John Yoo wrote memos that purported to legalize aggressive interrogation techniques in the service of national security and the war on terror.
Today the WSJ published a piece in which Mr. Yoo opined that "Obama Made a Rash Decision on Gitmo" – referring to President Barack Obama's executive order directing closure of part of the U.S. base at Guantanamo Bay, Cuba — the part that houses people the George W. Bush administration deemed "enemy combatants".
Mr. Yoo argues, among other things, that "[e]liminating the Bush system [that Mr. Yoo's memos justified] will mean that we will get no more information from captured al Qaeda terrorists."
Leaving to one side the question of whether torture and near-torture yield more reliable information than other methods, Blawgletter wonders whether Mr. Yoo's current convictions about the necessity of waterboarding and other, what he calls, "coercive techniques, threats and promises, and the good-cop bad-cop routines used in police stations throughout America" bled over into his legal analysis.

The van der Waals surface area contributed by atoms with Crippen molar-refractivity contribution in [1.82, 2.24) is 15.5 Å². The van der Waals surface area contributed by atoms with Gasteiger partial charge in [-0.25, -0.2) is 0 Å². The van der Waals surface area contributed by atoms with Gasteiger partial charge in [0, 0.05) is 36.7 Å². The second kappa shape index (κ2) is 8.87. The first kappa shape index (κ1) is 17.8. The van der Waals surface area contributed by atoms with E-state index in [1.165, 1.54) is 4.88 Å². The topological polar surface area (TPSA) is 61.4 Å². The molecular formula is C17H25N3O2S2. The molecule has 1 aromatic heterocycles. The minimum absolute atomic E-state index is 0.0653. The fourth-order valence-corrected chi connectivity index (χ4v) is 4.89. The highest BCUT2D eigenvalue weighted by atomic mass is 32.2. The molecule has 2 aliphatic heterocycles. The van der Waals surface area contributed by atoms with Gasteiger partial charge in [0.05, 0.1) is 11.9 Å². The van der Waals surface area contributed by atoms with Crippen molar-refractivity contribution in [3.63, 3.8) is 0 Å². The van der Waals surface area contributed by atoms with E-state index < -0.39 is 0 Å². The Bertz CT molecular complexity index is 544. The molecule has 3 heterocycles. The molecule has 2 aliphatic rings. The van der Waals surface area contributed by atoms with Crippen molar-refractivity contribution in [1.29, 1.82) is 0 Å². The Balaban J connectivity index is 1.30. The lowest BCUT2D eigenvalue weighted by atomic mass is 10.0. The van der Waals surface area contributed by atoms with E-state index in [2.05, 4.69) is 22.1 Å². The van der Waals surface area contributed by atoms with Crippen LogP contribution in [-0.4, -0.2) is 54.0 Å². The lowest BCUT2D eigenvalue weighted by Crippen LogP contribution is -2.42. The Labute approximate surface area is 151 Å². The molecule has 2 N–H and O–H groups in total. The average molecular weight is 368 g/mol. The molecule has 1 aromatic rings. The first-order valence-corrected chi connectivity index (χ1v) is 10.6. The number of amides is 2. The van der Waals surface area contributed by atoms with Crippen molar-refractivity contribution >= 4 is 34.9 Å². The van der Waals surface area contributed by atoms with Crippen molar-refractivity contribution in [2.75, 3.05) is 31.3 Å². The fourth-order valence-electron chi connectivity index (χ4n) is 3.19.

Perhaps his legal research led him to those convictions. Perhaps his objective look at the case law produced them. But perhaps he held those views already?